The sentence, “Yes, you’re grounded from skipping!” just came out of my mouth.
What kind of dictatorship or regime am I running, you might ask.
In my defense, I had just said that the four year old was to lose her privileges for the evening because of poor behavior at the speech therapist’s.
She doesn’t even go to speech therapy but when Mr. Wonderful isn’t home to watch the Littles while I take the seven year old, my trek includes two extraneous (small) children.
In response to the privilege removal, she asked if that meant she was grounded from everything.
Of course I said yes, lured into a false sense of security by her innocent question.
That’s when she asked if she was grounded from skipping too, so to prove a point I said yes. Just to show the seriousness of privilege loss.
Just to show ’em who’s boss.
It’s all encompassing ’round these parts.
So we’re at the aforementioned speech therapy and I’m trying to type this while keeping an eye on the Littles while also trying to field calls from the dentist and the insurance company because my seven year old–the one with sensory issues, a latex allergy and a horrible dental experience to boot–has to have more work done.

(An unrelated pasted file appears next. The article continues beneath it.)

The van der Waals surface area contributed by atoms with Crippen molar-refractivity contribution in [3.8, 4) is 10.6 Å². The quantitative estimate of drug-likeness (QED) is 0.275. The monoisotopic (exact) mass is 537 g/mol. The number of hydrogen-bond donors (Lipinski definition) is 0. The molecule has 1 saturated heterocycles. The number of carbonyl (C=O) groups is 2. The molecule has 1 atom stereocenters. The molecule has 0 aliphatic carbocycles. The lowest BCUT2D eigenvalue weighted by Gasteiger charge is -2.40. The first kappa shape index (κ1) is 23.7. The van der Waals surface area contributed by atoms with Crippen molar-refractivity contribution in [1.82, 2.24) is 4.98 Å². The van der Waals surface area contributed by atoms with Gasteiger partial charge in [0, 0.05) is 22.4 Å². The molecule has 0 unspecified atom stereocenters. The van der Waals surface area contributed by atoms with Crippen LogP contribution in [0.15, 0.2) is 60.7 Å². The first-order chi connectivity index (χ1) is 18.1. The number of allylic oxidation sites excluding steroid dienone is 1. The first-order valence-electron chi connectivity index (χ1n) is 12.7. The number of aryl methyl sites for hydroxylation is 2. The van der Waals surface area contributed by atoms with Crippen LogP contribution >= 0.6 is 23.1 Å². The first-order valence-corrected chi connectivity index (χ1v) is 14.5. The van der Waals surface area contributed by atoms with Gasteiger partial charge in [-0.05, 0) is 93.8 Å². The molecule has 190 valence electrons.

For his safety (and probably everyone else’s), the new dentist won’t do the work without putting him under. And since anesthesia is apparently made out of gold dust, we’d like insurance to pay for this. Or at least help us out.
Some days I find myself running and gunning so hard that I crack. I get caught up in the busyness-phone calls, plumbers, a stinky smell coming from my fridge, a weird new sound my car makes, a call from the school-and it makes me so overwhelmed with the details and nastiness of life that I forget the goodness.
There is sweetness to life-even on the frustrating endless To Do List days if I just get my head out of my posterior.
As I tried to type that sentence for a good fifteen minutes, I find myself sighing. A lot. Which is ridiculous. I’m a grown woman in control of her own emotions, not some crazed teenager. I’ve already done that.
And now I hear the four year old singing a song that goes like this:
Everyone’s cranky! Tate is cranky and Jack is cranky, Mama’s cranky and Lucy’s cranky. Even Daddy’s cranky and he’s not here. And our dog Charlie is cranky. We all love, love, love to be cranky!
Oh the humanity!
I’m just a Mama trying her best, and today is one of those days where my best definitely does not feel like enough.
Which means it’s time to pack it in, order a pizza and give everyone, including myself, an early bedtime.
(Photo credit unknown)
©Copyright Meredith Shafer 2015